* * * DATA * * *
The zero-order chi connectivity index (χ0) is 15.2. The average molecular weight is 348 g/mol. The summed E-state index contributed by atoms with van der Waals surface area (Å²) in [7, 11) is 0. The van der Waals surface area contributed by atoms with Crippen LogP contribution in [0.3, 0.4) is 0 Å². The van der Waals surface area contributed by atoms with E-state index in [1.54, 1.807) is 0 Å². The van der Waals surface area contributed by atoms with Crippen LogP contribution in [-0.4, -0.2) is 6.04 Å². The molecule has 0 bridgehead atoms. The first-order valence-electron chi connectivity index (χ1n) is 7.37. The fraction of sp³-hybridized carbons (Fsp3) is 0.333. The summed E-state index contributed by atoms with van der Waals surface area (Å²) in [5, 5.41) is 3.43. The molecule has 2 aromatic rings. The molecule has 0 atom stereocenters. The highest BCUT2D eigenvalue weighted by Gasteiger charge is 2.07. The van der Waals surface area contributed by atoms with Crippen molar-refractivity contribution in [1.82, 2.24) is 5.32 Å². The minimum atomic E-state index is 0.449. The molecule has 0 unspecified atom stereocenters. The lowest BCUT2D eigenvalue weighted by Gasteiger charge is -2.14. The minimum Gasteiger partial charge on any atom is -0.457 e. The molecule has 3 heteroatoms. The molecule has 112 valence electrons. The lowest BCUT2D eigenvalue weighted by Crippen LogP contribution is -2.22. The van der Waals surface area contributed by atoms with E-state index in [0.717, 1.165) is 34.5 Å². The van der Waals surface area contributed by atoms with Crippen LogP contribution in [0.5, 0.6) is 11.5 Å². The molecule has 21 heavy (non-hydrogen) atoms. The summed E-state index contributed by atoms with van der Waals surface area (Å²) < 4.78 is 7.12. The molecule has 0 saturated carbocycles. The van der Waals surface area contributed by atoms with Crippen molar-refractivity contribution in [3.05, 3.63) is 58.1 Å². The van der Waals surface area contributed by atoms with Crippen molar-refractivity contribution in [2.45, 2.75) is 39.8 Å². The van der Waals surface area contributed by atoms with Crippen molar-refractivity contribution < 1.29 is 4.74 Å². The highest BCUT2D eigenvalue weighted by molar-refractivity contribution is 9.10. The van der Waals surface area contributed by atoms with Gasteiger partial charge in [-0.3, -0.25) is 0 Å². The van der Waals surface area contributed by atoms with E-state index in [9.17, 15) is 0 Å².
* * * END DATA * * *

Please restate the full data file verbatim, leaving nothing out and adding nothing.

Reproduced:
The zero-order chi connectivity index (χ0) is 15.2. The average molecular weight is 348 g/mol. The summed E-state index contributed by atoms with van der Waals surface area (Å²) in [7, 11) is 0. The van der Waals surface area contributed by atoms with Crippen LogP contribution in [0.3, 0.4) is 0 Å². The van der Waals surface area contributed by atoms with E-state index in [1.54, 1.807) is 0 Å². The van der Waals surface area contributed by atoms with Crippen LogP contribution in [-0.4, -0.2) is 6.04 Å². The molecule has 0 bridgehead atoms. The first-order valence-electron chi connectivity index (χ1n) is 7.37. The fraction of sp³-hybridized carbons (Fsp3) is 0.333. The summed E-state index contributed by atoms with van der Waals surface area (Å²) in [5, 5.41) is 3.43. The molecule has 2 aromatic rings. The molecule has 0 atom stereocenters. The highest BCUT2D eigenvalue weighted by Gasteiger charge is 2.07. The van der Waals surface area contributed by atoms with Crippen molar-refractivity contribution in [1.82, 2.24) is 5.32 Å². The minimum atomic E-state index is 0.449. The molecule has 0 unspecified atom stereocenters. The lowest BCUT2D eigenvalue weighted by Gasteiger charge is -2.14. The minimum Gasteiger partial charge on any atom is -0.457 e. The molecule has 3 heteroatoms. The molecule has 112 valence electrons. The lowest BCUT2D eigenvalue weighted by Crippen LogP contribution is -2.22. The van der Waals surface area contributed by atoms with E-state index in [0.717, 1.165) is 34.5 Å². The van der Waals surface area contributed by atoms with Crippen LogP contribution in [0.5, 0.6) is 11.5 Å². The molecule has 21 heavy (non-hydrogen) atoms. The summed E-state index contributed by atoms with van der Waals surface area (Å²) < 4.78 is 7.12. The molecule has 0 saturated carbocycles. The van der Waals surface area contributed by atoms with Crippen molar-refractivity contribution in [3.05, 3.63) is 58.1 Å². The van der Waals surface area contributed by atoms with Crippen molar-refractivity contribution in [2.45, 2.75) is 39.8 Å². The van der Waals surface area contributed by atoms with Crippen molar-refractivity contribution < 1.29 is 4.74 Å². The highest BCUT2D eigenvalue weighted by molar-refractivity contribution is 9.10. The van der Waals surface area contributed by atoms with Gasteiger partial charge in [-0.3, -0.25) is 0 Å². The van der Waals surface area contributed by atoms with E-state index in [9.17, 15) is 0 Å².